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Charles Meneveau wins the Batchelor Prize 2024

Prof. Charles Meneveau Johns Hopkins University (USA)

Abstract Biography

In this presentation we provide an overview of how knowledge about turbulent boundary layer structure and statistics has had a profound impact on our understanding of wind farm performance. We discuss the asymptotic limit of the fully developed wind turbine array boundary layer in which a double-logarithmic mean velocity distribution emerges for the horizontally averaged velocity. We discuss the question of power density and stress the importance of turbulence in facilitating vertical transport of mean kinetic energy. Of direct relevance to power variability, we show how models of wave-number frequency spectra of turbulent boundary layers can be used to predict frequency spectra of fluctuating power generation of entire wind farms. Focusing on individual wake structures, we then discuss the technique of yawing wind turbines for wake steering, wherein turbine wakes can be redirected to reduce interactions with downstream turbines. The wake deflection is associated with the generation of counter-rotating streamwise vortices of very large size (macro-vortices), whose magnitude can be predicted using classical lifting line theory. Finally, we summarize continuing efforts to couple local wake models with global boundary layer models in new-generation analytical wind farm models, and close by stressing the importance and continued need for reduced analytical models of flow phenomena affecting various aspects of wind energy.

Charles Meneveau is the Louis M. Sardella Professor in the Department of Mechanical Engineering and is Associate Director of the Institute for Data Intensive Engineering and Science (IDIES). He holds joint appointments in the JHU Department of Physics and Astronomy and of Environmental Health and Engineering. His area of research is focused on understanding and modeling hydrodynamic turbulence, and complexity in fluid mechanics in general. The insights that have emerged from Professor Meneveau’s work have led to new numerical models for Large Eddy Simulations (LES) and applications in engineering and environmental flows, including wind farms. He also focuses on developing methods to share the very large data sets that arise in computational fluid dynamics. He received his B.S. degree in Mechanical Engineering from the Universidad Técnica Federico Santa María in Valparaíso, Chile, in 1985 and advanced degrees from Yale University. He then was a postdoctoral fellow at the Center for Turbulence Research at Stanford and has been on the Johns Hopkins University faculty since 1990. Prof. Meneveau is Deputy Editor of the Journal of Fluid Mechanics and has served as the Editor-in-Chief of the Journal of Turbulence until 2015. Professor Meneveau is a member of the US National Academy of Engineering, a foreign corresponding member of the Chilean Academy of Sciences, a Fellow of APS, ASME and AAM, and the recipient of an honorary doctorate from the Danish Technical University.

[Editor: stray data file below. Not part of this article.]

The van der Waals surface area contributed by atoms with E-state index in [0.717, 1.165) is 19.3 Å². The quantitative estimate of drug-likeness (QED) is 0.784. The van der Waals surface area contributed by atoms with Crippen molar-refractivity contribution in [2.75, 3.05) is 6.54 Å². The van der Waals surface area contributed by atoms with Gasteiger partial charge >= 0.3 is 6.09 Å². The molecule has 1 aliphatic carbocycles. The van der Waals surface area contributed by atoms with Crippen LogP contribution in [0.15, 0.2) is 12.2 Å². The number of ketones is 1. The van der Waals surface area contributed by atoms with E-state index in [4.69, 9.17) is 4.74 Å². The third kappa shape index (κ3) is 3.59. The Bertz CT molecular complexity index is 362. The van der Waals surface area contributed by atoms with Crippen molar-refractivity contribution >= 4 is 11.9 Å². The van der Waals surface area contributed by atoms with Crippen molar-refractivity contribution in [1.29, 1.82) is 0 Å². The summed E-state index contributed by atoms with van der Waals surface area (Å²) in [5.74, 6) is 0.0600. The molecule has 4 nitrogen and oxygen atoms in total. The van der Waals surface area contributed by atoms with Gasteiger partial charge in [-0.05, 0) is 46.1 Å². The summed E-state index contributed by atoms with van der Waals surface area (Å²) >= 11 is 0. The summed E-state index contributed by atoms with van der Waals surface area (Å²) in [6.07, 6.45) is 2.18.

The G K Batchelor Prize for 2024 has been awarded to Professor Charles Meneveau, Louis M. Sardella Professor of Mechanical Engineering, Johns Hopkins University, USA. The award and Batchelor prize lecture will take place in August 2024 at the International Congress of Theoretical and Applied Mechanics (ICTAM) in Daegu, South Korea.

This prestigious prize of $25,000 is sponsored by the Journal of Fluid Mechanics and is awarded every 4 years at ICTAM to recognise the achievements of an active scientist who has made significant research contributions to fluid mechanics over the previous decade. Younger researchers are equally eligible for consideration as those who are more established, and the work should be of great current interest (representing, for example, an emerging field of application of fluid mechanics or a significant breakthrough in an established branch of the subject).

The international panel of experts considered many strong nominations from a diverse field. Professor Meneveau receives the prize for his high-impact fundamental contributions to the study of turbulence and wall-bounded flows, and for bringing insightful and rigorous fluid mechanics to the science of wind turbines and wind farms for the benefit of society.

Professor Meneveau expressed his delight in being awarded the prize:

‘Receiving the Batchelor-named prize from our community is profoundly meaningful for me, my students, postdocs, and collaborators. George Batchelor's enduring legacy in this field grows more influential each day, especially as fluid mechanics becomes increasingly vital, notably in shaping strategies for sustaining civilization on our Fluid Earth. I am thankful to Cambridge University Press for establishing this prize and look forward to participating in ICTAM 2024.’

Professor Meneveau will present his prize lecture at 11am, Wednesday 28th August at ICTAM 2024:

Program at a Glance

Congratulations to Professor Meneveau from the G K Batchelor Prize Scientific Committee and the team at Cambridge University Press & Assessment!

Winners of the Batchelor Prize